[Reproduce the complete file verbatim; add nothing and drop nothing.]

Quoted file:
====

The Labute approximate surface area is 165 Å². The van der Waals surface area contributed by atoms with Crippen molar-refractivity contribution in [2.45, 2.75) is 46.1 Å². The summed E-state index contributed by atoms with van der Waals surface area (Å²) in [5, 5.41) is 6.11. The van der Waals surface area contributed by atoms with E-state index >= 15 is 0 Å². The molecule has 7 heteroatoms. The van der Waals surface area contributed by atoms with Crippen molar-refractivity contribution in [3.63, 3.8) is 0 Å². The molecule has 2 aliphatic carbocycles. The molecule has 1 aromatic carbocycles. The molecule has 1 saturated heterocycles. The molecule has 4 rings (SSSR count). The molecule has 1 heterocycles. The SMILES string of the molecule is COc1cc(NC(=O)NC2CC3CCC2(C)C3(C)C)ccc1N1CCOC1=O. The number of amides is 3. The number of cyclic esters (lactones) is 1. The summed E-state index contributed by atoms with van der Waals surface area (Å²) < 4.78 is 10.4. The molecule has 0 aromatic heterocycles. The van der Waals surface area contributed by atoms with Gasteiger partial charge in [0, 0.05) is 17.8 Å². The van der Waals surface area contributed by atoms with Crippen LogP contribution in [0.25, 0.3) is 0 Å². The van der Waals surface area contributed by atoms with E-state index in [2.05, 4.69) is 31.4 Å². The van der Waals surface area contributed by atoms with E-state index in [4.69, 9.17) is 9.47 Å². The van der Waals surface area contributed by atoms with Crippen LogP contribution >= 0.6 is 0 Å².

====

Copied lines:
The Labute approximate surface area is 165 Å². The van der Waals surface area contributed by atoms with Crippen molar-refractivity contribution in [2.45, 2.75) is 46.1 Å². The summed E-state index contributed by atoms with van der Waals surface area (Å²) in [5, 5.41) is 6.11. The van der Waals surface area contributed by atoms with E-state index >= 15 is 0 Å². The molecule has 7 heteroatoms. The van der Waals surface area contributed by atoms with Crippen molar-refractivity contribution in [3.63, 3.8) is 0 Å². The molecule has 2 aliphatic carbocycles. The molecule has 1 aromatic carbocycles. The molecule has 1 saturated heterocycles. The molecule has 4 rings (SSSR count). The molecule has 1 heterocycles. The SMILES string of the molecule is COc1cc(NC(=O)NC2CC3CCC2(C)C3(C)C)ccc1N1CCOC1=O. The number of amides is 3. The number of cyclic esters (lactones) is 1. The summed E-state index contributed by atoms with van der Waals surface area (Å²) < 4.78 is 10.4. The molecule has 0 aromatic heterocycles. The van der Waals surface area contributed by atoms with Gasteiger partial charge in [0, 0.05) is 17.8 Å². The van der Waals surface area contributed by atoms with Crippen LogP contribution in [0.25, 0.3) is 0 Å². The van der Waals surface area contributed by atoms with E-state index in [2.05, 4.69) is 31.4 Å². The van der Waals surface area contributed by atoms with E-state index in [4.69, 9.17) is 9.47 Å². The van der Waals surface area contributed by atoms with Crippen LogP contribution >= 0.6 is 0 Å².